Ubiquity’s New Dice

For readers of this blog, what comes next will be no surprise and will be nothing new. What follows what follows, might be new, and it is for them, and those who might stumble across this post after discovering a Ubiquity game that this post has been written.

Ubiquity is a very quick and responsive game to use at the table. This innate speed is enhanced by the use of the optional Ubiquity dice which reduces both the number of dice you need to roll and the speed of recognizing results.

As the result of a Stretch Goal in a recent Kickstarter, a design that Exile Game Studio had been researching as an update to the classic Ubiquity dice was able to be brought into being. This new design retains the same functions as the first, but includes a new feature, they explode.

Not literally.

For once, the customs department got that point without having to investigate the package. I think my friends were more concerned when my backer rewards arrived last week.

“They explode? What does that mean?”

“How did you get explosives in the mail!?”

Exploding Dice?

So what does it mean that they explode? Many dice pool systems include some sort of mechanic where a die can be re-rolled if it rolls its maximum value and the new result is added to the total. Ubiquity is somewhat noteworthy in its lack of such a mechanic, and in the rules as written the number of successes  a character can earn in a roll is capped by  the skill’s Rating. With these new dice, those who would like to have access to some sort of explosion mechanic are able to add it to the game.

The new dice are still, in a sense, D8s like the original U-dice, however the shape has been truncated which produces 8 large faces and 6 small faces. The large faces carry the blanks and numbers of standard U-dice, and the 6 small faces have an explosion symbol. According to the wizards of math who determine such things, there is a 2% chance of a die landing with the explosion showing. I managed to catch my first ‘explosion’ on video and it is both surprising and exciting to see that happen. Even not knowing the math, when you hold the dice you can be certain that it will be a rare and special event when the dice explode.

Jeff Combos, the system designer, has helpfully defined the three approaches which groups with these dice can take.

The first approach, is for those who do not want to include the concept of exploding rolls in their campaign. While it might seem unnecessary to go into that, sometimes people can be misled about things they ‘need’ when investigating on the Internet. As any type of U-dice are purely optional and any sort of even-sided die will do, no one should feel compelled to use these or feel like they are missing out on some aspect of the system. As a result, the first approach to using the dice is to not use the dice, or if these are the only dice you have, to simply ignore the explosion should one occur.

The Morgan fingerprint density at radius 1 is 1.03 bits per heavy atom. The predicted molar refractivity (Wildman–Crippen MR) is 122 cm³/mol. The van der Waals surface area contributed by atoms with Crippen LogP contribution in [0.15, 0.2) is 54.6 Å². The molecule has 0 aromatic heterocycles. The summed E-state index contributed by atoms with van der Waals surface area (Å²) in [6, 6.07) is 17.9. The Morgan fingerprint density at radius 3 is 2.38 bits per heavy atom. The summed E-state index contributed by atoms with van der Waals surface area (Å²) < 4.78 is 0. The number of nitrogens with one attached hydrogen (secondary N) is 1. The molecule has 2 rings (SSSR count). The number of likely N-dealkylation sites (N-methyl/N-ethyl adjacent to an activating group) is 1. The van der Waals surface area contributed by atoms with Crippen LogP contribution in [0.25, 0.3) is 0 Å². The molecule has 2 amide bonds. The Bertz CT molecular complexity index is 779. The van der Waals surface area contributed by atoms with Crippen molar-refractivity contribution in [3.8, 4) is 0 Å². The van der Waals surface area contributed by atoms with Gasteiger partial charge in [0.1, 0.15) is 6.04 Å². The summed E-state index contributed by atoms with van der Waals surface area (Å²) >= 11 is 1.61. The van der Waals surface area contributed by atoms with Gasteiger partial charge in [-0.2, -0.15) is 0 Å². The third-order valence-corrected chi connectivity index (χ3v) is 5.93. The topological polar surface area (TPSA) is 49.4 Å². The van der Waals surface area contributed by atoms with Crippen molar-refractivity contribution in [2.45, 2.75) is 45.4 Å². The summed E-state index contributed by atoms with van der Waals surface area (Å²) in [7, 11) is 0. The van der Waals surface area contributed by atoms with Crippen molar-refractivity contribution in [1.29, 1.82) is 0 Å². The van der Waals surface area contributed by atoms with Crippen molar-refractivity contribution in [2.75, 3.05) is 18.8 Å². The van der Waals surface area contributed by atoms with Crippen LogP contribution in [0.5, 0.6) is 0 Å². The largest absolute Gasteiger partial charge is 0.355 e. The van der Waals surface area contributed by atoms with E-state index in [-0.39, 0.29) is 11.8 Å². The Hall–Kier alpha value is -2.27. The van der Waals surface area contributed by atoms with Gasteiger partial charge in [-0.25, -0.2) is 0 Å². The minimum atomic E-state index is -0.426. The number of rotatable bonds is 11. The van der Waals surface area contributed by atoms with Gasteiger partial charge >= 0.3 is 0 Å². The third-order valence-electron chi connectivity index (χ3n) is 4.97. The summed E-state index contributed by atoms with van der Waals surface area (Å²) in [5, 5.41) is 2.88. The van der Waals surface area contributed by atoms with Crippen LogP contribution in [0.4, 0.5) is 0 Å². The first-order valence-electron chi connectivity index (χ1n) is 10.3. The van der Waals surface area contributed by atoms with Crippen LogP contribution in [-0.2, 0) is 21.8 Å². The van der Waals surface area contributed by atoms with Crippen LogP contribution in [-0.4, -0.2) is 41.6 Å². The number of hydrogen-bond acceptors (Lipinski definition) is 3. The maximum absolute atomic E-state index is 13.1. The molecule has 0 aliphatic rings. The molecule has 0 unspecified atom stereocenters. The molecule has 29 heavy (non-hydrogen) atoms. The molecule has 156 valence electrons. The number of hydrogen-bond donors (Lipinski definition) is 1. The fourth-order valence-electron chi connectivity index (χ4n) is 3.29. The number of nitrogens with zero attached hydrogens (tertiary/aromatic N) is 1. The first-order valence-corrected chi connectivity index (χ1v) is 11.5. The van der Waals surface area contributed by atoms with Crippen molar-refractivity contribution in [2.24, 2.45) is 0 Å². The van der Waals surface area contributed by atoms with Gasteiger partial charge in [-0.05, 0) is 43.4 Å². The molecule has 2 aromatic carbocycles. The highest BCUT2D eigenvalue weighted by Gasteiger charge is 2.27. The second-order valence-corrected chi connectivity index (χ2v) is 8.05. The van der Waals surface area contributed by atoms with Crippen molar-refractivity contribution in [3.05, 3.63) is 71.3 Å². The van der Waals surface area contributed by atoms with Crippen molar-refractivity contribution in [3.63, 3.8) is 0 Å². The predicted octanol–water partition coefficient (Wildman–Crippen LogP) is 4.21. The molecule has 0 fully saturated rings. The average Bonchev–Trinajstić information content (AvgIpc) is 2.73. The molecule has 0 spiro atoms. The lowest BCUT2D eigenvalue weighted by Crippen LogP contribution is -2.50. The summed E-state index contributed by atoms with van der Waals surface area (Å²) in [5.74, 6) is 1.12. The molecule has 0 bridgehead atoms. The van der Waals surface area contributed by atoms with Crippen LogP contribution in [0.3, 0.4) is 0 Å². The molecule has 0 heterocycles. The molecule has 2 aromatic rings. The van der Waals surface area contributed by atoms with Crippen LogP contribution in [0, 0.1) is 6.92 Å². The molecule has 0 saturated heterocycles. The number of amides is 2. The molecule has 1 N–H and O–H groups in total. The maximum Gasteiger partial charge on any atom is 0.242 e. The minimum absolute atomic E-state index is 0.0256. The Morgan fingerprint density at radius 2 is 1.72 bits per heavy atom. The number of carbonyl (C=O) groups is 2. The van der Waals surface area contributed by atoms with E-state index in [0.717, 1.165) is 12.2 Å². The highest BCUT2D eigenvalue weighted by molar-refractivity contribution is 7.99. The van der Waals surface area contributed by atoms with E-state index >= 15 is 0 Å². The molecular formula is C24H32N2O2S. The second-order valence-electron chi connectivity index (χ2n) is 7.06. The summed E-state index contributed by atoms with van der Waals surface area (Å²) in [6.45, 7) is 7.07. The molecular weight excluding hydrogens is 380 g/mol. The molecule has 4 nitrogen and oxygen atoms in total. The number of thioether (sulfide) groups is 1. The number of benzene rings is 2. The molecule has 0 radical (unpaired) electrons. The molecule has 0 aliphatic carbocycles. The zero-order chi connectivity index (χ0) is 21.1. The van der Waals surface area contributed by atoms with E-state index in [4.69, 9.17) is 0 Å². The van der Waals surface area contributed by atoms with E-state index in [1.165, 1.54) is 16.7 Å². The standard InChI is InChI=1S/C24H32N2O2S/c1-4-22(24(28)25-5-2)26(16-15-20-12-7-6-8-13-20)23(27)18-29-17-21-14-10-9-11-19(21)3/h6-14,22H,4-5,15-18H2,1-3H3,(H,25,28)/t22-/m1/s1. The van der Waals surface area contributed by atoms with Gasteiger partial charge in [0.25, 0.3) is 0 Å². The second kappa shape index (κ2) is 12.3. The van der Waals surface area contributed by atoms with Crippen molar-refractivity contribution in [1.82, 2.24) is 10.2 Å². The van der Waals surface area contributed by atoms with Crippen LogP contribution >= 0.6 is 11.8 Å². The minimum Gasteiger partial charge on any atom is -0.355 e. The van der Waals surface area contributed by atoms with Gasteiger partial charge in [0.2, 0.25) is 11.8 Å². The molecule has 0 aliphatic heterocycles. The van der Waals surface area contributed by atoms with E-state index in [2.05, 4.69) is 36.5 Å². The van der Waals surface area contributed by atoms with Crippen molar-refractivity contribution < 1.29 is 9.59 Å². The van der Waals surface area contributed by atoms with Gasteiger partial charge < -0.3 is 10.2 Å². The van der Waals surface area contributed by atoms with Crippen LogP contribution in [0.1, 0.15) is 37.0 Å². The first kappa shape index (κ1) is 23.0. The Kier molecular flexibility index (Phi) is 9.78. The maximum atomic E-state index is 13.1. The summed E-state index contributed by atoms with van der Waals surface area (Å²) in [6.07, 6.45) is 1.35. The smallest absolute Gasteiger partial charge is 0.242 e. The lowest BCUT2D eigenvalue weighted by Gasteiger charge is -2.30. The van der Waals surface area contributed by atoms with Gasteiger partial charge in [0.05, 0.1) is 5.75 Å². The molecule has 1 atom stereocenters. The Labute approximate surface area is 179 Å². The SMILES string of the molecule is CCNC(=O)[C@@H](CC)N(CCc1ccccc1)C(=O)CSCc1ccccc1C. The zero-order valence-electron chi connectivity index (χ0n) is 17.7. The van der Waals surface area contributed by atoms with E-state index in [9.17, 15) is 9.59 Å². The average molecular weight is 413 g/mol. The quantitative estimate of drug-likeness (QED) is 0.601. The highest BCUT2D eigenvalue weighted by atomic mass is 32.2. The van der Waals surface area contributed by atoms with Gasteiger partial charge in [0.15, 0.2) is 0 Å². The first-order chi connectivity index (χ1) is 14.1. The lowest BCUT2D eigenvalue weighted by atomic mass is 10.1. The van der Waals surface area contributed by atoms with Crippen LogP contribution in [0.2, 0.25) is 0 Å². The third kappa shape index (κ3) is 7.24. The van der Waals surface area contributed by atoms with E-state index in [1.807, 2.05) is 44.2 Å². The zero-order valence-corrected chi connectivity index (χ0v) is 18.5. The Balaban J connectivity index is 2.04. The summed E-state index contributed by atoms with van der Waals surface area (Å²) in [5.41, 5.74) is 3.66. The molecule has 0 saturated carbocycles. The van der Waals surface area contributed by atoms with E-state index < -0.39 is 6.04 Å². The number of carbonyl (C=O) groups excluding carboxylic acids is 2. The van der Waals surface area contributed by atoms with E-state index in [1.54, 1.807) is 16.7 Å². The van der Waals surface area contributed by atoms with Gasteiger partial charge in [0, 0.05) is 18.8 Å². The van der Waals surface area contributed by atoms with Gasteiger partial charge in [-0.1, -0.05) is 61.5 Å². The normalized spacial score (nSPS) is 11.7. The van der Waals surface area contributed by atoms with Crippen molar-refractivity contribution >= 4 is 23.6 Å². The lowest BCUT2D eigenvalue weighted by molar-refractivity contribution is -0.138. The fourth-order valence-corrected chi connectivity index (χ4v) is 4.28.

For those who do want to include exploding rolls in their game, there are two different options which can be employed. The group should choose one and run with it consistently.

Using the Dice

Option 1 allows for a re-roll which allows the chance to improve the result of the rolled total, without exceeding the character’s maximum number of successes for their pool. If a die explodes, roll two identical dice and keep the highest result of the two. This adds a re-roll without adding to the size of the die pool. This improves the odds of getting a success to add to your total number of rolled successes. It does not guarantee that the total will be improved.

Option 2 allows for a re-roll which allows the chance to improve the result of the rolled total, and allows the total to exceed the character’s die pool. If a die explodes, roll two identical dice and keep the values on both dice. This improves the odds of getting a success and actually adds to the size of the pool.  This could conceivably produce a noticeably higher result than average, and may – in unusual circumstances – even allow the result to exceed the normal value of their pool.

Possible Problems?

As for downsides, I find there are none other than that if an explosion occurs it adds the need for a secondary roll and a moment of celebration which could slow down play. It would of course be slowing it down with a cool thing, though, so this is a minor thing to me. Additionally, a spin-off effect might be that it would encourage players to roll more often, rather than Taking the Average,  just for the thrill of gambling to get more successes. Again, as rolling is often seen as a fun aspect of gaming, this is not such a big downside.

Thoughts

It is good to remember that given the way that Ubiquity identifies a success (evens) that dice rolls will tend toward an easily recognized number of successes for each pool. It is interesting when the dice go below this value, known in play as ‘the average,’ and it is exciting when it is exceeded. The option to include an explosion mechanic can, if chosen, add in a second layer to the expectation as players wonder if they will get an explosion result, and then if there will be any benefit from doing so.

I have received a number of sets of the dice as a part of my participation in the recent Kickstarters for the Hollow Earth Expedition ‘Revelations of Mars‘ setting, and I will be making use of the dice for games I host in person. I may not use them for every campaign, but I think they will be a nice tool to add to the game.

 

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